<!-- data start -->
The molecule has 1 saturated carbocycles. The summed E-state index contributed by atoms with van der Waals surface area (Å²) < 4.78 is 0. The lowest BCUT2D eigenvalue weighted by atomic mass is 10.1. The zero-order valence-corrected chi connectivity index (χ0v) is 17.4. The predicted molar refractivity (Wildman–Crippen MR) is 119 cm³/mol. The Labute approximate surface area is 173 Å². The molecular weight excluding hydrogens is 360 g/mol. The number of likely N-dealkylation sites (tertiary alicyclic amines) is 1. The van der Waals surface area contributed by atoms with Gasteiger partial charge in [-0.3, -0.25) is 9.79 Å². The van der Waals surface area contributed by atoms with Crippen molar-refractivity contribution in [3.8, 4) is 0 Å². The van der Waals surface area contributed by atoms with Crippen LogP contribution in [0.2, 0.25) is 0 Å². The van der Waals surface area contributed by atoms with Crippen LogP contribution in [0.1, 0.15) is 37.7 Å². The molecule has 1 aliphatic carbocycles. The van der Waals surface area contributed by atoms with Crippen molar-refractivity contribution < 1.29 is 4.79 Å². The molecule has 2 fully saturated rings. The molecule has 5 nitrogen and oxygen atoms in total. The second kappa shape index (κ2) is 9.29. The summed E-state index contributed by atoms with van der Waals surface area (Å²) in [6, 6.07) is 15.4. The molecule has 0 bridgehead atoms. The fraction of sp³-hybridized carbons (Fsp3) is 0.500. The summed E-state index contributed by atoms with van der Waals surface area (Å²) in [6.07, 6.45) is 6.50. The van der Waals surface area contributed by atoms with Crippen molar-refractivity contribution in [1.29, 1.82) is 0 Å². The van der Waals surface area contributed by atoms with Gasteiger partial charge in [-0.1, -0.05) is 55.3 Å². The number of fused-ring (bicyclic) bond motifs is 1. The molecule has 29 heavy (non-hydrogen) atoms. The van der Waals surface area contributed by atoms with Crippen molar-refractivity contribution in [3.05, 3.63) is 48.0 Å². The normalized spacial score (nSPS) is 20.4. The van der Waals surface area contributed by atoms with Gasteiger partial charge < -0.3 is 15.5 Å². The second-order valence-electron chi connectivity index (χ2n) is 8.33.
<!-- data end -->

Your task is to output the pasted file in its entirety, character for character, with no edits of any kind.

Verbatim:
The molecule has 1 saturated carbocycles. The summed E-state index contributed by atoms with van der Waals surface area (Å²) < 4.78 is 0. The lowest BCUT2D eigenvalue weighted by atomic mass is 10.1. The zero-order valence-corrected chi connectivity index (χ0v) is 17.4. The predicted molar refractivity (Wildman–Crippen MR) is 119 cm³/mol. The Labute approximate surface area is 173 Å². The molecular weight excluding hydrogens is 360 g/mol. The number of likely N-dealkylation sites (tertiary alicyclic amines) is 1. The van der Waals surface area contributed by atoms with Gasteiger partial charge in [-0.3, -0.25) is 9.79 Å². The van der Waals surface area contributed by atoms with Crippen molar-refractivity contribution in [3.8, 4) is 0 Å². The van der Waals surface area contributed by atoms with Crippen LogP contribution in [0.2, 0.25) is 0 Å². The van der Waals surface area contributed by atoms with Crippen LogP contribution in [0.1, 0.15) is 37.7 Å². The molecule has 1 aliphatic carbocycles. The van der Waals surface area contributed by atoms with Crippen molar-refractivity contribution < 1.29 is 4.79 Å². The molecule has 2 fully saturated rings. The molecule has 5 nitrogen and oxygen atoms in total. The second kappa shape index (κ2) is 9.29. The summed E-state index contributed by atoms with van der Waals surface area (Å²) in [6, 6.07) is 15.4. The molecule has 0 bridgehead atoms. The fraction of sp³-hybridized carbons (Fsp3) is 0.500. The summed E-state index contributed by atoms with van der Waals surface area (Å²) in [6.07, 6.45) is 6.50. The van der Waals surface area contributed by atoms with Crippen molar-refractivity contribution in [1.29, 1.82) is 0 Å². The van der Waals surface area contributed by atoms with Gasteiger partial charge in [-0.1, -0.05) is 55.3 Å². The number of fused-ring (bicyclic) bond motifs is 1. The molecule has 29 heavy (non-hydrogen) atoms. The van der Waals surface area contributed by atoms with Crippen molar-refractivity contribution in [3.05, 3.63) is 48.0 Å². The normalized spacial score (nSPS) is 20.4. The van der Waals surface area contributed by atoms with Gasteiger partial charge < -0.3 is 15.5 Å². The second-order valence-electron chi connectivity index (χ2n) is 8.33.